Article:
The Biden Administration, as expected, has issued a flurry of executive orders (EOs) and related directives in its first hours, including several pertaining to federal regulatory matters that will have both direct and indirect impacts on the regulation of HUD Code manufactured housing. While MHARR is in the process of developing a comprehensive analysis of these actions and their implications for both the manufactured housing industry and American consumers of affordable housing, the following is a list of the most significant executive actions undertaken thus far by the Biden Administration and the most immediate effects that they will likely have in the short term on the federally regulated manufactured housing industry:

  1. Executive Order on Revocation of Certain Executive Orders Concerning Federal Regulation

This Executive Order immediately revokes Trump Administration EOs which sought to reduce and/or eliminate burdensome regulations on American businesses. These include Executive Order 13771 of January 30, 2017 (“Reducing Regulation and Controlling Regulatory Costs”) and Executive Order 13777 of February 24, 2017 (“Enforcing the Regulatory Reform Agenda”), which together formed the express basis for HUD’s so-called “top-to-bottom” review of existing HUD manufactured housing standards and regulations. Regulatory reform proposals submitted to HUD pursuant to that “review” were analyzed, considered and, in significant part, recommended for HUD adoption by the statutory Manufactured Housing Consensus Committee (MHCC) throughout 2019, but were never finalized or even published as proposed rules by HUD. Given the slow-down of these reforms within HUD during 2020, it is now highly unlikely that any significant program reforms will ensue, particularly insofar as the Biden EO instructs the “Office of Management and Budget and the heads of agencies [to] promptly take steps to rescind any orders, rules, regulations, guidelines, or policies, or portions thereof, implementing or enforcing” either EO 13771 or 13777, while it simultaneously abolishes “any personnel positions, committees, task forces, or other entities established pursuant to … Executive Orders [13771 and 13777] … including the regulatory reform officer positions and regulatory reform task forces established by sections 2 and 3 of Executive Order 13777….”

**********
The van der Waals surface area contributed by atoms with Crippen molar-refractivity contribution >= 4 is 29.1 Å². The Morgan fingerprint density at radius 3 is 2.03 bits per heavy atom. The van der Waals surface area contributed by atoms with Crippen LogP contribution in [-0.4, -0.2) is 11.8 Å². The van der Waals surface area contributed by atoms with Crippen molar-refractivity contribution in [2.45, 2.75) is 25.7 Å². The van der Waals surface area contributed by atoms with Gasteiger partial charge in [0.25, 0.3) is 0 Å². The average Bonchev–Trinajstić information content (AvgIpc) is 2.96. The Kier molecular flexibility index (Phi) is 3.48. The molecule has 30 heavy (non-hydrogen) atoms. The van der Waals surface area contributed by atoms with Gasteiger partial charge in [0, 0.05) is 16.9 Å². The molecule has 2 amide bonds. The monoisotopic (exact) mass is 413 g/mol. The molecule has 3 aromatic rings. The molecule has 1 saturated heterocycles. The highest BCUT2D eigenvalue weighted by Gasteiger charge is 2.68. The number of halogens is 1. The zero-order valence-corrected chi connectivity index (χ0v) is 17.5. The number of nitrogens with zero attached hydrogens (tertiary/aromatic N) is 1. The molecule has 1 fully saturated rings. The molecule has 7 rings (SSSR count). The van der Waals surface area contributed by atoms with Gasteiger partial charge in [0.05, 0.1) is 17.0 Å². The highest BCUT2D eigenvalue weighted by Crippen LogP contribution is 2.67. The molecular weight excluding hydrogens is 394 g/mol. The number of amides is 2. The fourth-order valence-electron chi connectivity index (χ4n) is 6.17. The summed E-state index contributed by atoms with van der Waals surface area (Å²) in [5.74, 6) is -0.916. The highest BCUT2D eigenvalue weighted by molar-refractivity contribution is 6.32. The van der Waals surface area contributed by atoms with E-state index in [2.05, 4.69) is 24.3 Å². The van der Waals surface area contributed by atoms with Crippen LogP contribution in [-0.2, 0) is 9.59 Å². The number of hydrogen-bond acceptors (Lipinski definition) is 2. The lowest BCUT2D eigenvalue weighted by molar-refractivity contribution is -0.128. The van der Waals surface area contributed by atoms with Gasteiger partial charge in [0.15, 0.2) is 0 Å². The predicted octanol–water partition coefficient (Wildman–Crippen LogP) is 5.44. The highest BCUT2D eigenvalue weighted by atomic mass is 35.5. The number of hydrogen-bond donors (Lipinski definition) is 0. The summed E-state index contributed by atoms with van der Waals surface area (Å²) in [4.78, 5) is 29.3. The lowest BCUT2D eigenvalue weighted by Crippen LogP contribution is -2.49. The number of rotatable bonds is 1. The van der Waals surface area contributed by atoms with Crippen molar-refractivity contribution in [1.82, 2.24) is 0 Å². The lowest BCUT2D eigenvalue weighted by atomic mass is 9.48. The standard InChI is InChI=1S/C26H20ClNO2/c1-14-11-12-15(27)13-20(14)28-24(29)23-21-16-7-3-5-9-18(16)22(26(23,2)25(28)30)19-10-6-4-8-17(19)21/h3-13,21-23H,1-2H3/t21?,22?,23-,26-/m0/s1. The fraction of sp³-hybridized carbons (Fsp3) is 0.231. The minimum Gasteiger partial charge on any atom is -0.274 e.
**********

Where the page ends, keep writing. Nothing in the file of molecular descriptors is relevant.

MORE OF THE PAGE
In addition, the Biden EO rescinds Trump Administration EO 13891 of October 9, 2019 (“Promoting the Rule of Law Through Improved Agency Guidance Documents”) and EO 13892 of October 9, 2019 (“Promoting the Rule of Law Through Transparency and Fairness in Civil Administrative Enforcement and Adjudication”), which sought to curb the misuse and abuse of agency “guidance” documents to establish new regulatory burdens in violation of the Administrative Procedure Act (APA) and, in the case of manufactured housing, section 604 of the  Manufactured Housing Improvement Act of 2000. As previously documented by MHARR, both Trump Administration “guidance” EOs were similarly slowed down within HUD, with the result that the only HUD manufactured housing program “actions” rescinded pursuant to EO 13891 and 13892 through the end of the Trump Administration were 13 meaningless editions of the Office of Manufactured Housing Programs’ (OMHP) newsletter.

  1. Executive Memorandum on Modernizing Regulatory Review

This executive action instructs the Director of OMB, in “consultation” with federal agency heads to, “as soon as practicable,” begin “a process with the goal of producing a set of recommendations for improving and modernizing regulatory review.” Those recommendations, according to the Biden directive, “should provide concrete suggestions on how the regulatory review process can promote public health and safety, economic growth, social welfare, racial justice, environmental stewardship, human dignity, equity, and the interests of future generations.” The directive further states that these “recommendations should also include proposals that would ensure that regulatory review serves as a tool to affirmatively promote regulations that advance these values.”  (Emphasis added).  It should be noted that this directive is prospective only.  Thus, absent any further steps by the new administration, such review will not be applied to existing rules, only to proposed new regulations subject to review by OMB. Nor does this directive alter the purposes or substantive provisions of federal manufactured housing law.